At this early stage, the community of subsistence farmers cultivated cereal crops, including spelt and barley, as well as tending cattle, sheep, and pigs. One thing that does not appear to have been on the menu, though, was fish. This might seem surprising – fish would have been easily available from the local rivers, while archaeological evidence attests that the settlement was importing other goods (notably, briquetage vessels containing salt) from the nearby coast, another obvious potential source. It could be that their bones have simply not survived in the site’s acidic soil. However, a similar lack has also been noted during excavations at several other Late Iron Age sites in the region – could it be that there was some kind of cultural taboo against eating fish during this period?

The settlement was not only home to farmers, though. A short distance to the north of the roundhouses was another cluster of buildings, which appear to have been workshops used by specialist metalworkers. These artisans left behind their waste materials, a few tools, pieces of crucible, and one of the most important discoveries of the entire excavation: hundreds of fragments of ceramic trays, which were scattered in pits and ditches all around the enclave. Known as pellet-mould trays, these items comprise flat surfaces pockmarked with rows and rows of small holes, and they are associated with Late Iron Age coin production, creating metal balls that could then be used to make blanks from which coins were struck.

Two distinct styles of tray were identified at the site: a pentagonal design with 50 holes, known as the Verulamium form, and a rectangular kind with 100 holes. This latter design has a near parallel at Braughing-Puckeridge and other oppida in Hertfordshire, and has now been defined as the Scotch Corner form. Totalling over 1,300 fragments, the traysrepresent the fourth-largest assemblage of these tools yet found in Britain. Even more significantly, this is the first time that they have been found north of the Humber; previously, they were mainly associated with known coin-using regions in south-east England and Gaul. What were they doing at Scotch Corner?

Pellet-mould trays were found discarded in pits and ditches all around the workshop area. One such deposit is shown under excavation here. [Image: Northern Archaeological Associates]

Chemical analysis of the tray fragments revealed traces of gold, silver, and copper, suggesting that they were used to create pellets of precious and semi-precious metal alloys. The resulting blobs would have been very valuable, which might explain why only a single example of the pellets themselves was found on the site. Despite the number of trays hinting at a very productive industry – probably drawing on the high-grade copper deposits that lay conveniently near the surface in the immediate area – great care would have been taken not to lose any. Probably the rest had all been used or sent elsewhere. In theory, it is not impossible that they had been used locally for minting, as at the southern sites where such trays have been found, though the Brigantes are not traditionally associated with coin- use, and no evidence for a currency produced in the Scotch Corner area has yet been found. It is perhaps more likely that the pellets functioned as some kind of micro-currency, possibly even as a trade commodity sold to peoples that did produce their own coinage.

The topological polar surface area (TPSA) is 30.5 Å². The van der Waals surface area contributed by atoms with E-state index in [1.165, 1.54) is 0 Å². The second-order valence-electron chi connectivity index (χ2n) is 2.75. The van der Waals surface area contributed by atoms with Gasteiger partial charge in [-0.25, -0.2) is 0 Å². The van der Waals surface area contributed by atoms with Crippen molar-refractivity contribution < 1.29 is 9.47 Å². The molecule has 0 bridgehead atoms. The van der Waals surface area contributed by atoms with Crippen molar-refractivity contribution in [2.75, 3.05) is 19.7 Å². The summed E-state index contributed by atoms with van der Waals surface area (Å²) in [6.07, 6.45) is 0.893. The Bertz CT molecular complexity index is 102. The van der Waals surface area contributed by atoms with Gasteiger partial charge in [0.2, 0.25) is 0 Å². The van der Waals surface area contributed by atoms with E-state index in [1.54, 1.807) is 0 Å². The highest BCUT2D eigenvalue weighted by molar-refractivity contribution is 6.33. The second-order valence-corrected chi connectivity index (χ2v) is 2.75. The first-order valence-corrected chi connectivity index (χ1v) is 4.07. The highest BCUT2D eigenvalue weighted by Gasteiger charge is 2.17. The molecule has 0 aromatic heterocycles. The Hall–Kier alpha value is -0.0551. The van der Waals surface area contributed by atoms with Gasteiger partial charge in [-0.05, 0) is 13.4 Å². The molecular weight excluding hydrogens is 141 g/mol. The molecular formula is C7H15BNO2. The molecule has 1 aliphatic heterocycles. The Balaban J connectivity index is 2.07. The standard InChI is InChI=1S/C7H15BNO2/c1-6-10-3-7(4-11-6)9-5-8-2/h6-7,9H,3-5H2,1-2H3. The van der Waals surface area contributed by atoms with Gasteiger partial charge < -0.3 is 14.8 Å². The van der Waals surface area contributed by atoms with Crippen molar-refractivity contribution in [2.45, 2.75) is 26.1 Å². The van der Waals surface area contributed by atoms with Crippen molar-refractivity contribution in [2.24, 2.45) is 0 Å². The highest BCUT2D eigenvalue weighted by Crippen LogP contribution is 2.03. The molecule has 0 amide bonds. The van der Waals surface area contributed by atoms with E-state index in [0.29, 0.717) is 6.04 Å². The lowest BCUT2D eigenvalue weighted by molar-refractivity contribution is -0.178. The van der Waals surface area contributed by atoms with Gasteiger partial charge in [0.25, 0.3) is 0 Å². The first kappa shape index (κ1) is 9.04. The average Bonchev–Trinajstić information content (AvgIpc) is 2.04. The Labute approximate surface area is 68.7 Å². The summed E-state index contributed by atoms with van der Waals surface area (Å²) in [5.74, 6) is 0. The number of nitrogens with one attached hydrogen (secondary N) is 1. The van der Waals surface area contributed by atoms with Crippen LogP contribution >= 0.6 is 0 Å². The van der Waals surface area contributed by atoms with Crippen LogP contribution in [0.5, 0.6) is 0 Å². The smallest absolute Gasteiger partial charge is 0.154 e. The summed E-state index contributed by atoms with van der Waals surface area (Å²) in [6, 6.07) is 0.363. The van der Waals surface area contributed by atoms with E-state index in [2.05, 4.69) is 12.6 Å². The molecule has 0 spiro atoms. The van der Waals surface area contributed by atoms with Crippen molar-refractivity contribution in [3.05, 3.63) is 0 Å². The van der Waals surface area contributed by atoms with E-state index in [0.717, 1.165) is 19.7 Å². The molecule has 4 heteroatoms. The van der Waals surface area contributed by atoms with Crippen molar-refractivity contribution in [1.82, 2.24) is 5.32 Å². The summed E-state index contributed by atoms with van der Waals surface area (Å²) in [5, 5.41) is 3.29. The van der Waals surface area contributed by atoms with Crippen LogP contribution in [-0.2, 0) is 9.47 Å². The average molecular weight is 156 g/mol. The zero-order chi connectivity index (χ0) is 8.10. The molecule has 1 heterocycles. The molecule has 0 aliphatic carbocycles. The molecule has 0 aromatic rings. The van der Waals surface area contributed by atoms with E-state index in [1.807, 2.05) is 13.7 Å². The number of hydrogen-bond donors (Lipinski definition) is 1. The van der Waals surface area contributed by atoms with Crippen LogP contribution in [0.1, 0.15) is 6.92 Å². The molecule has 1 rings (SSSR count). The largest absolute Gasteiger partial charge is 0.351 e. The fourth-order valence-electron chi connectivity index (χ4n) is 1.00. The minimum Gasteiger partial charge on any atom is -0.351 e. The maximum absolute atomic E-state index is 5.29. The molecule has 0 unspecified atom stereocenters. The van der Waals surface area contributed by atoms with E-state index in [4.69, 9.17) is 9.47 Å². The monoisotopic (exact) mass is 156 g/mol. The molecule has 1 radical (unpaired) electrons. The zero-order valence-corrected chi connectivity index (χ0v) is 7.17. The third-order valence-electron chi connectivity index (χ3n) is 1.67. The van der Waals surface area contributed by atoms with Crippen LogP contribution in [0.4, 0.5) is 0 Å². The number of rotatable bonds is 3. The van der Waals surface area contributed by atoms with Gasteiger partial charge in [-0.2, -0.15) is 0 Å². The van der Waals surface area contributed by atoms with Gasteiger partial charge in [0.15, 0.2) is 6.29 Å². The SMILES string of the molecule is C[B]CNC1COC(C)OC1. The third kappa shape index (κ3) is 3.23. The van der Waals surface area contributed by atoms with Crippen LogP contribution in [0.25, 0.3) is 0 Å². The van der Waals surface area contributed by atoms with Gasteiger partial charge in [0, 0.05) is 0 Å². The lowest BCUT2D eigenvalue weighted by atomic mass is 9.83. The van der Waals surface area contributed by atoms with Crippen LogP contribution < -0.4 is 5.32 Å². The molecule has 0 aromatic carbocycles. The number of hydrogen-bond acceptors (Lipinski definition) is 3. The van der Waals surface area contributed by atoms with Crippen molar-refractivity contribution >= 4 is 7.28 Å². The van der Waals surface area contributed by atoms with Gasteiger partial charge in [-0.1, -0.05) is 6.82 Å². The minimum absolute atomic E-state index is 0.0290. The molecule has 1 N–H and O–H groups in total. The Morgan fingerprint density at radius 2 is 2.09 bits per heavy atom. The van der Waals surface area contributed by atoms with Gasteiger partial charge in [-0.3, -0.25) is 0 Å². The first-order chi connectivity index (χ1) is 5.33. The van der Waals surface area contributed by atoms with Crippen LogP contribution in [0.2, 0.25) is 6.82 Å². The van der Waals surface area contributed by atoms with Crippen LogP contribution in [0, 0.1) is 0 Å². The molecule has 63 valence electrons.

EXPANDING HORIZONS

As Scotch Corner’s Iron Age inhabitants entered the 1st century AD, they could little have expected the seismic changes that they were about to experience. It is in this second phase of the site’s life, between c. AD 15 and AD 55, that interactions with the Roman Empire seem to have begun in earnest – bringing with them not only contact with new people and new ideas, but unprecedented access to far-reaching trade connections and a flood of exotic goods. Finds from this period include an impressive array of Gallo-Belgic wine containers, amphorae for fish-based products (perhaps the local community had been seduced by new flavours into abandoning their dietary taboos) and olive oil from Spain, decorated Samian ware, and attractive glass vessels. Such imports would have been as impressive as they were novel; it is not difficult to imagine the appeal of cultivating friendly relations with the Roman newcomers.

Looking across the north-east corner of the workshop enclosure. Activity here reached its peak between c.AD 15 and AD 55, when the area was surrounded by a protective earthwork. [Image: Northern Archaeological Associates]

A particularly eloquent ambassador for this burgeoning influence is a broken amber statuette – a tiny representation of a male actor (when complete, he would have been around 50-60mm tall) that was found within the workshop area. It is an unprecedented find in Britain, though parallels are known from Pompeii. As the figure is damaged it is not known which stock character from Classical drama he is meant to depict, but the object is a neat symbol of the culture that the Scotch Corner community was encountering. It also testifies to the wide commercial networks that those favoured by Rome could access: carved from Baltic amber in a workshop in Campania, it had made a long journey to the north-west frontier and must have been a treasured possession.


This is an extract of an article that appeared in CA 365. Read on in the magazine. Click here to subscribe